Speaking of Jack Kirby …
Ninety-three years ago today, the King Of Comics was born and the world became a much richer place.
It would take far too many words to sum up Kirby’s contributions to popular culture via the uniquely American artform of comics, so let’s turn our focus to the days before the King earned his crown.
In 1938, the Fiction House publishing group – which owned and operated such wild and wooly pulp magazine imprints as Glen-Kel and Real Adventures Publishing Co. – decided to expand into the nascent, but rapidly growing, comic-book field.
Publisher Thurman Scott subsequently turned to an aggressive, young company known for creating and packaging comic books, Eisner & Iger (i.e. Will Eisner and Jerry Iger, two guys who already knew a thing or two about comics at that early date).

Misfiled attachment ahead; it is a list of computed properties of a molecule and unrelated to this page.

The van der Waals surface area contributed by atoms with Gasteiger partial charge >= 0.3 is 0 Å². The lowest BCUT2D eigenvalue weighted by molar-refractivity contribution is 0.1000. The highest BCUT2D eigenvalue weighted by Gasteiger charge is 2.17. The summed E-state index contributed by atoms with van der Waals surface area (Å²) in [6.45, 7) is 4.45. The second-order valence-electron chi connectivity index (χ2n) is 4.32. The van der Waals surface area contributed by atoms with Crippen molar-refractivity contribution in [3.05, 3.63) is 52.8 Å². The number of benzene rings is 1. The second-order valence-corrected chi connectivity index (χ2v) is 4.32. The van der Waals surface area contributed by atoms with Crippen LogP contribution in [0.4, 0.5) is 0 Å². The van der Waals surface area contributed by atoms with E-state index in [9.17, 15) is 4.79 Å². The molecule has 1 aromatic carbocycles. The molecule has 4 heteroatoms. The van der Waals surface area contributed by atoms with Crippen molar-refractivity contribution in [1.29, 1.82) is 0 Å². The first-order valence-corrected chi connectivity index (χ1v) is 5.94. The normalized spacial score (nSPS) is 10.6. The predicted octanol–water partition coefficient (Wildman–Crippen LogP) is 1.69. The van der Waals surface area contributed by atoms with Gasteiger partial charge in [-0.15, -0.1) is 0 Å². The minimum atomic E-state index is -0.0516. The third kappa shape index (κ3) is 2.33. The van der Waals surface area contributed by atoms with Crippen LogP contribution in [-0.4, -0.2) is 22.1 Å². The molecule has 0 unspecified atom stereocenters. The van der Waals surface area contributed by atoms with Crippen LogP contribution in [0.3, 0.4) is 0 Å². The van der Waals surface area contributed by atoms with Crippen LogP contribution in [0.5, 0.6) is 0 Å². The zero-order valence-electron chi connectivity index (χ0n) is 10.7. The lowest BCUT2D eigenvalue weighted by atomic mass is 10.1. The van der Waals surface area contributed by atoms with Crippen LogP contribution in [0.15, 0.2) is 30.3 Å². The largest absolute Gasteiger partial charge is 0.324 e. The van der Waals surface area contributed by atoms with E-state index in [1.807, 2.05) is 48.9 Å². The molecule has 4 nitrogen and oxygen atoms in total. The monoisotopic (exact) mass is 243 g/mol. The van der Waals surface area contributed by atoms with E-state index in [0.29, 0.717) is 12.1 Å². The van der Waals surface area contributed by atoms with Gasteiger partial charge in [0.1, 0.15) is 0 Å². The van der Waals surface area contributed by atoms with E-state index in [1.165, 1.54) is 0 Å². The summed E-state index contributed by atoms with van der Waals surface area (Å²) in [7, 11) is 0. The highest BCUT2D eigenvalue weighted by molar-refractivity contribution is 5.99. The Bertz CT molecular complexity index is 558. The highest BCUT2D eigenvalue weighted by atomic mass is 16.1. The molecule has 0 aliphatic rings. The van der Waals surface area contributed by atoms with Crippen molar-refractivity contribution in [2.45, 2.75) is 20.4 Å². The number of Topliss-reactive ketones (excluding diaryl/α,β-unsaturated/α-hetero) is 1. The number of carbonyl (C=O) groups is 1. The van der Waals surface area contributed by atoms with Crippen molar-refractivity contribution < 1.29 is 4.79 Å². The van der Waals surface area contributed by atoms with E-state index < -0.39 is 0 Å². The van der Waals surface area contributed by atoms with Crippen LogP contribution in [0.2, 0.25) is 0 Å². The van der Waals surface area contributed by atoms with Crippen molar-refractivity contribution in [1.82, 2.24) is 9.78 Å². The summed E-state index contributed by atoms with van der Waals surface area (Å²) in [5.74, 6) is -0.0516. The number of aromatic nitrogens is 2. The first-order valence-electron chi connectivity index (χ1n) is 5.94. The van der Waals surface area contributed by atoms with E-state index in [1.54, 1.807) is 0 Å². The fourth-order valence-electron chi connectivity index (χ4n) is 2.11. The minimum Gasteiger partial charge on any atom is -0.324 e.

The result: Jumbo Comics #1, cover dated September, 1938. A compilation of adventure strips, the book is notable today for two reasons – the American debut of Eisner and Iger’s Sheena, Queen Of The Jungle and the first comic-book work of one Jacob Kurtzburg, better known to us today as Jack Kirby.
Working under a variety of aliases, Kirby contributed a science-fiction strip (“The Diary Of Dr. Hayward” as Curt Davis), a western (“Wilton Of The West” as Fred Sande) and a serialization of Alexandre Dumas’ “The Count Of Monte Cristo” (as Jack Curtiss, probably the best pseudonym of the three.)
The features are said to be four pages apiece, but I was unable to find the complete stories. Still, considering that the comic is more than 70 years old and the product of a defunct publisher to boot, we’re fortunate that any material survives at all.
From Jumbo Comics #1, here are fragments of Jack Kirby’s first comic-book works. The strips are crude and only contain hints of what’s to come, but are more than worthwhile for those interested in comics’ rich history.
Happy Kirby day!